[Coral-List] Science Governance
qdokken at gulfmex.org
Tue Jan 10 16:14:12 EST 2012
Well said Patricia. Sadly, in our society "good science" has a totally
different meaning in the public than within scientific circles. From my 30
years+ involvement in science I am confident in saying that the public
judges "good science" as science that produces the results "I" want to hear.
If it does not, it is obviously "bad science" conducted by conspirators
within the science community who are only looking for grants. In my career
I've worked with local, state, and federal public groups. I have seen them
ignore the science, hide the science, hide from the science, and vehemently
reject and ridicule the science with absolutely no basis or expertise on
which to do so.
I have never seen a scientists, team of scientists, or scientific entity
knowingly and intentionally set forth to produce bad science. I have seen
science compromised by inadequate funding, unrealistic time frames, election
cycles, party politics, and social and ideological pressures. And, yes,
following the principal of "survival of the fittest" scientists do seek
niches in which to work that avoids all of these pressures and limitations.
That is why space science is universally loved and supported, its conclusion
never lead to restrictions on what we humans can do.
On January 3rd Bill Allison included the following quote in his message:
"A former top bureaucrat in the Canadian civil service once gave me the
political perspective on this divide: scientists, he said, think too highly
of their own view of the world and fail to appreciate the complex,
multifarious nature of decision making. Our mistake is to think that science
will be given a privileged voice on an issue. This is almost always wrong.
>From a politician's point of view, science is an interest group like any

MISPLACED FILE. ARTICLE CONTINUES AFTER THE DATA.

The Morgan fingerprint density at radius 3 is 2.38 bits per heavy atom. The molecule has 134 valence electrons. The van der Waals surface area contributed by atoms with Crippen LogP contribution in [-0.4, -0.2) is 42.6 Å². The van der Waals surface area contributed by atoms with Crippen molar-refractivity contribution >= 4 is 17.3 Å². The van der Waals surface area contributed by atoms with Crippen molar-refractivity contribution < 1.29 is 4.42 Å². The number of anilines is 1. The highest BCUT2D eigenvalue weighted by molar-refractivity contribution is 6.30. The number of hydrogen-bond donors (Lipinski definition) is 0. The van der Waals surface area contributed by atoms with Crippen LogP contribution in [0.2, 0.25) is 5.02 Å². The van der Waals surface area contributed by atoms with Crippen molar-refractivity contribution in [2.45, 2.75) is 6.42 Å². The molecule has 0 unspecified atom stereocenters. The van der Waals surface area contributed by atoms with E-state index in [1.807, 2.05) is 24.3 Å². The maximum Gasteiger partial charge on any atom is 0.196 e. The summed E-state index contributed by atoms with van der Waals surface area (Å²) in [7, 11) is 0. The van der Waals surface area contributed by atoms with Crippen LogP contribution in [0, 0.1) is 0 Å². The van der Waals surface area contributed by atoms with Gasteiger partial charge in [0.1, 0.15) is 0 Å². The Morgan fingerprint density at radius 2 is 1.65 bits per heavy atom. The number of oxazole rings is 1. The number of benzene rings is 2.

This may be the most telling comment in this whole line of discussion.
Science and scientists are just another "interest group," and one without
money; also, an interest group that is prone to in-fighting and functions as
individuals rather than a collective group. This quote also underscores the
fact that politicians don't really understand the purpose of science; and,
in the case of natural resource science believe the natural environment can
be compromised infinitely and any impacts that are undesirable can be
engineered back to acceptable conditions.
The solution, keep legitimate scientific conclusions and facts in the public
eye. The presentation may not always be perfect, but it is usually better
than complete silence.
Thank you Gene and others who keep the ugly realities before us. We can't
address them if we choose to ignore them.
Quenton R. Dokken, PhD
Gulf of Mexico Foundation, Inc.
PMB 51 5403 Everhart Rd.
Corpus Christi, TX 78411
3833 South Staples
Corpus Christi, TX 78411
1-800-884-4175 toll free
qdokken at gulfmex.org
From: coral-list-bounces at coral.aoml.noaa.gov
[mailto:coral-list-bounces at coral.aoml.noaa.gov] On Behalf Of Patricia Warner
Sent: Tuesday, January 10, 2012 1:30 PM
To: coral-list at coral.aoml.noaa.gov
Subject: Re: [Coral-List] Science Governance
I am not yet a professional scientist, but as one in training there seems to
be quite clear guidelines for what constitutes good science, and most
scientists are more or less aware of them. At least, my understanding is
that being able to critically evaluate science is one of the major
justifications for our studies. Of course, these somewhat silent
regulations are only as useful as the scientists who choose to practice them
and/ or uphold them through the peer-review system. It is not a perfect
arrangement. It can be abused, neglected and manipulated, corrupted just as